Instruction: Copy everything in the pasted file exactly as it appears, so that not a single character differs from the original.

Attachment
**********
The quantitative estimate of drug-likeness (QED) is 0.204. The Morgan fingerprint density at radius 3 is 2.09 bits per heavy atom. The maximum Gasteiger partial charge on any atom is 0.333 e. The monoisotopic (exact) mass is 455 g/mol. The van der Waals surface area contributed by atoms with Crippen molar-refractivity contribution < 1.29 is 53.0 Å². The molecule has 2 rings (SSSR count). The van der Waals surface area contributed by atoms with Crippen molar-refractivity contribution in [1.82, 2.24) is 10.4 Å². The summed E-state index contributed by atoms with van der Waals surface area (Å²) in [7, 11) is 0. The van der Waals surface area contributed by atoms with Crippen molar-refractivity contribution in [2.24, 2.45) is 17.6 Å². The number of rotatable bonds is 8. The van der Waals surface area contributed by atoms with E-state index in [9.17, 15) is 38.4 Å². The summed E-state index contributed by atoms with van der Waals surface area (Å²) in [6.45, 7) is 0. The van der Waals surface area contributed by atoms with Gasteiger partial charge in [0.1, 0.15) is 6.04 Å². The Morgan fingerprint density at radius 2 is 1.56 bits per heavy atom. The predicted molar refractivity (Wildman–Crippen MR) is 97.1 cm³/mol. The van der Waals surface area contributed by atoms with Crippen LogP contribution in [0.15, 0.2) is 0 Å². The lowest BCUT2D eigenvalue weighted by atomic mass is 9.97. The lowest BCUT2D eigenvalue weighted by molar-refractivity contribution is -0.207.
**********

The quantitative estimate of drug-likeness (QED) is 0.204. The Morgan fingerprint density at radius 3 is 2.09 bits per heavy atom. The maximum Gasteiger partial charge on any atom is 0.333 e. The monoisotopic (exact) mass is 455 g/mol. The van der Waals surface area contributed by atoms with Crippen molar-refractivity contribution < 1.29 is 53.0 Å². The molecule has 2 rings (SSSR count). The van der Waals surface area contributed by atoms with Crippen molar-refractivity contribution in [1.82, 2.24) is 10.4 Å². The summed E-state index contributed by atoms with van der Waals surface area (Å²) in [7, 11) is 0. The van der Waals surface area contributed by atoms with Crippen molar-refractivity contribution in [2.24, 2.45) is 17.6 Å². The number of rotatable bonds is 8. The van der Waals surface area contributed by atoms with E-state index in [9.17, 15) is 38.4 Å². The summed E-state index contributed by atoms with van der Waals surface area (Å²) in [6.45, 7) is 0. The van der Waals surface area contributed by atoms with Gasteiger partial charge in [0.1, 0.15) is 6.04 Å². The Morgan fingerprint density at radius 2 is 1.56 bits per heavy atom. The predicted molar refractivity (Wildman–Crippen MR) is 97.1 cm³/mol. The van der Waals surface area contributed by atoms with Crippen LogP contribution in [0.15, 0.2) is 0 Å². The lowest BCUT2D eigenvalue weighted by atomic mass is 9.97. The lowest BCUT2D eigenvalue weighted by molar-refractivity contribution is -0.207.